Vietnamese artists perform during a joint performance both Chinese and Vietnamese traditional stage artists in Hanoi, capital of Vietnam, Dec. 13, 2018. The performance by Chinese and Vietnamese artists was part of the China-Vietnam Traditional Stage Exchange Week held by the Chinese embassy in Vietnam and the Vietnam Stage Artists Association from Dec. 10 to Dec. 14 in Hanoi. (Xinhua/Wang Di)
by Tao Jun, Bui Long
HANOI, Dec. 15 (Xinhua) -- When two heavily made-up Chinese men were fighting with each other fiercely yet quietly in the darkness, using machetes and bare hands on stage in Vietnam on Thursday night, audience either clapped their hands enthusiastically or burst into laughter.
The two men were performing San Cha Kou, or The Crossway, one of classical pieces of Peking Opera which was recognized as a world intangible cultural heritage by the United Nations Educational, Scientific and Cultural Organization (UNESCO) in 2010.
The performance of San Cha Kou and five other traditional plays by Chinese and Vietnamese artists was part of the China-Vietnam Traditional Stage Exchange Week, held by the Chinese embassy in Vietnam and the Vietnam Stage Artists Association from Dec. 10 to Dec. 14 in Hanoi.
The activities of the exchange week included an exhibition about the life and work of Mei Lanfang, one of the most outstanding figures of Peking Opera and a pioneer to introduce the art to the world, an international seminar on inheriting and developing traditional stages of China and Vietnam and performances of traditional plays by artists from the two countries.
"It has helped strengthen exchanges of experience and draw lessons between literary and art circles of Vietnam and China," especially in inheriting and developing traditional stages in the new period, contributing to the closer friendship and cooperation between the two countries, Le Tien Tho, president of the Vietnam Stage Artists Association, former vice minister of culture, sports and tourism, told Xinhua on Thursday evening.
At the seminar, Chinese and Vietnamese scholars and artists put forward measures to preserve and bring into play traditional stages which are receiving cold shoulders from young people.
"If we do not introduce youths the goodness and the beauty of traditional stages, they will further shun them,"Tho said.
According to him, in addition to the annually exchange activities between stage artists associations of Vietnam and China, the culture ministries should build up relevant schemes for artists from the two countries to beef up exchange and cooperation.
"Exchange programs will create favorable conditions for developing traditional stages in the information age, positively affecting young generations," Tho, who holds the people's artist title, stated.
Peng Shituan, cultural counselor at the Chinese embassy in Vietnam, echoed Tho's remarks, saying that China and Vietnam should bolster cooperation and exchange, and seek directions for their traditional stages so that they will receive stronger affection of young generations.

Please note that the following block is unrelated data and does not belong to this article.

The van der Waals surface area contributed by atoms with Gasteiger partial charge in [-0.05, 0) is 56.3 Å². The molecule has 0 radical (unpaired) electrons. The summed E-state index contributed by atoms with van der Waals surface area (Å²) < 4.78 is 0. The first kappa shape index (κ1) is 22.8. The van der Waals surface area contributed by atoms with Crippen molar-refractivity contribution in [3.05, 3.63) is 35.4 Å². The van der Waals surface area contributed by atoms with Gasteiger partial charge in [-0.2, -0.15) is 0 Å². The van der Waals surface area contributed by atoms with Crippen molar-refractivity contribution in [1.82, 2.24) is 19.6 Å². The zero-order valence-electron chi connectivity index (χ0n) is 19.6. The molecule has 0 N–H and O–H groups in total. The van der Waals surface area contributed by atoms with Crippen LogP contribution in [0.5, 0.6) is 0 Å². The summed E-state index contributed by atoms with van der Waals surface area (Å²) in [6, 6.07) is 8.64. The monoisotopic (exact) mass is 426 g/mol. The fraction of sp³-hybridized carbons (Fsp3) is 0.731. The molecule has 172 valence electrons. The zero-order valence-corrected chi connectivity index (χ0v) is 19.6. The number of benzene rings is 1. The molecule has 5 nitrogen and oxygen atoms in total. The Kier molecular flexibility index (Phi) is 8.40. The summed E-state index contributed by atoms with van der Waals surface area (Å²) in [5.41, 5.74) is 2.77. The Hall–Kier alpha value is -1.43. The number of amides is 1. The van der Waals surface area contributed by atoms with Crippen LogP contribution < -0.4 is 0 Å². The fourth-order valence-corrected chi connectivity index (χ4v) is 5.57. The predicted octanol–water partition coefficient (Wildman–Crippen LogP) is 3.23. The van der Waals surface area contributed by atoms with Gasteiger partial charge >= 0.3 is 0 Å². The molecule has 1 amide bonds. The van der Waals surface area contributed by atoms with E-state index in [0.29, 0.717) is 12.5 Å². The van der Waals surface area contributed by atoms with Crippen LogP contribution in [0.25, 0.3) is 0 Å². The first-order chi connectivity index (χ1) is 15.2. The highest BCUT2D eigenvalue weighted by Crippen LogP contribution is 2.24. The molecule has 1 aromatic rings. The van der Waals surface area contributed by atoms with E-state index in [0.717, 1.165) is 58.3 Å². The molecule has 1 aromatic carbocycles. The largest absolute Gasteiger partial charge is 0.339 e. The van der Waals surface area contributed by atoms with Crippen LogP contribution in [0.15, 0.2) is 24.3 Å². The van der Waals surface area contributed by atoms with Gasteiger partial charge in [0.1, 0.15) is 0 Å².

"Youths are the key in inheriting and developing traditional stages," Peng said.
Like the Vietnamese and Chinese officials, artists expressed their desire to see more chances to improve their performance skills and promote the beauty and uniqueness of traditional stages, contributing to greater friendship and solidarity between the two nations as well as with the rest of the world.
"We would like to have more opportunities such as joint performances like this, seminars and festivals to perform Vietnam's traditional stages, including Cai Luong (modern folk opera), Tuong (classic drama) and Cheo (traditional operetta) in China and other countries in the world," Thuy Dung from the Vietnam National Cai Luong Theater told Xinhua after playing a female lead in famous Vietnamese Cai Luong play "Cung phi Diem Bich" (Diem Bich Concubine) on Thursday night.
Dung said she wants to perform in China, and learn more from Peking Opera artists. "Peking Opera and Vietnam's traditional stages have some things in common, including makeups, props and singing," the pretty woman said, adding Peking Opera artists perform very confidently and subtly with few simple props such as tables and chairs.
After the performances, many Chinese and Vietnamese youths rushed to the stage to congratulate artists and talked with them eagerly.
"I was most impressed by San Cha Kou because the two artists exhibited spectacular fights at night with swordplay and acrobatics," Nguyen Dinh Khai, a freshman at the Electric Power University in Hanoi, told Xinhua when standing on the stage next to Chinese artists.
Another Vietnamese student, Nguyen Thi Kim Phuong, at the Thuong Mai University in the capital city also expressed her love for "San Cha Kou", stating that the swordplay and hand combat in the Chinese play were not only swift and flexible but also humorous.
Of all the Vietnamese plays, both Vietnamese students like "Cung phi Diem Bich" best, stating that the artist (Thuy Dung) acted very well and sang very sweetly.
"I want to go to Beijing to watch Peking Opera plays with my own eyes. Now I can only watch them on YouTube," Phuong said, noting that she has studied Chinese for two years, so she can basically understand what characters on stages say.
Pan Yilin, a Chinese student studying Vietnamese at the Hanoi University, said studying foreign languages is a way of better understanding each other in all fields, including traditional stages.
"I hope that China and Vietnam will have more live stage performances like this. Watching the artist perform directly is much better than through online channels," Pan told Xinhua.